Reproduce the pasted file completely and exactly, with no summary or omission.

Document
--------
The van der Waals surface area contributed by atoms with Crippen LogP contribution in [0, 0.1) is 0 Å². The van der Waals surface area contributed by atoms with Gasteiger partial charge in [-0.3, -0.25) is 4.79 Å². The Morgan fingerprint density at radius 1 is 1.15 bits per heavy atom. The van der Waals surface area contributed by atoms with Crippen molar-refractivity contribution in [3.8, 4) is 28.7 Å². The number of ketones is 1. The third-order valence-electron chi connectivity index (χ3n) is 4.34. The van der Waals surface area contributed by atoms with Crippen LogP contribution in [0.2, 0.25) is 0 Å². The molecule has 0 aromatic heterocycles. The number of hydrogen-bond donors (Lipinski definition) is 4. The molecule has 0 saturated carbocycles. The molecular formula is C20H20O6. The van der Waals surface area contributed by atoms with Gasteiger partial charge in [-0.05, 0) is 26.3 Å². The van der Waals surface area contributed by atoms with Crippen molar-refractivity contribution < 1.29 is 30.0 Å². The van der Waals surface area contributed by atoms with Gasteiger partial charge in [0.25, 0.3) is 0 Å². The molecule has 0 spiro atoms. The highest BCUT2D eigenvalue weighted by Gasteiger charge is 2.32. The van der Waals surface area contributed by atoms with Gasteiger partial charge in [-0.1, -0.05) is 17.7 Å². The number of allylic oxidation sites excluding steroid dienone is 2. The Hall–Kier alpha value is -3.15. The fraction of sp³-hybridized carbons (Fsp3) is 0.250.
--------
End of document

The van der Waals surface area contributed by atoms with Crippen LogP contribution in [0, 0.1) is 0 Å². The van der Waals surface area contributed by atoms with Gasteiger partial charge in [-0.3, -0.25) is 4.79 Å². The Morgan fingerprint density at radius 1 is 1.15 bits per heavy atom. The van der Waals surface area contributed by atoms with Crippen molar-refractivity contribution in [3.8, 4) is 28.7 Å². The number of ketones is 1. The third-order valence-electron chi connectivity index (χ3n) is 4.34. The van der Waals surface area contributed by atoms with Crippen LogP contribution in [0.2, 0.25) is 0 Å². The molecule has 0 aromatic heterocycles. The number of hydrogen-bond donors (Lipinski definition) is 4. The molecule has 0 saturated carbocycles. The molecular formula is C20H20O6. The van der Waals surface area contributed by atoms with Gasteiger partial charge in [-0.05, 0) is 26.3 Å². The van der Waals surface area contributed by atoms with Crippen molar-refractivity contribution < 1.29 is 30.0 Å². The van der Waals surface area contributed by atoms with Gasteiger partial charge in [0.25, 0.3) is 0 Å². The molecule has 0 spiro atoms. The highest BCUT2D eigenvalue weighted by Gasteiger charge is 2.32. The van der Waals surface area contributed by atoms with Gasteiger partial charge in [-0.1, -0.05) is 17.7 Å². The number of allylic oxidation sites excluding steroid dienone is 2. The Hall–Kier alpha value is -3.15. The fraction of sp³-hybridized carbons (Fsp3) is 0.250.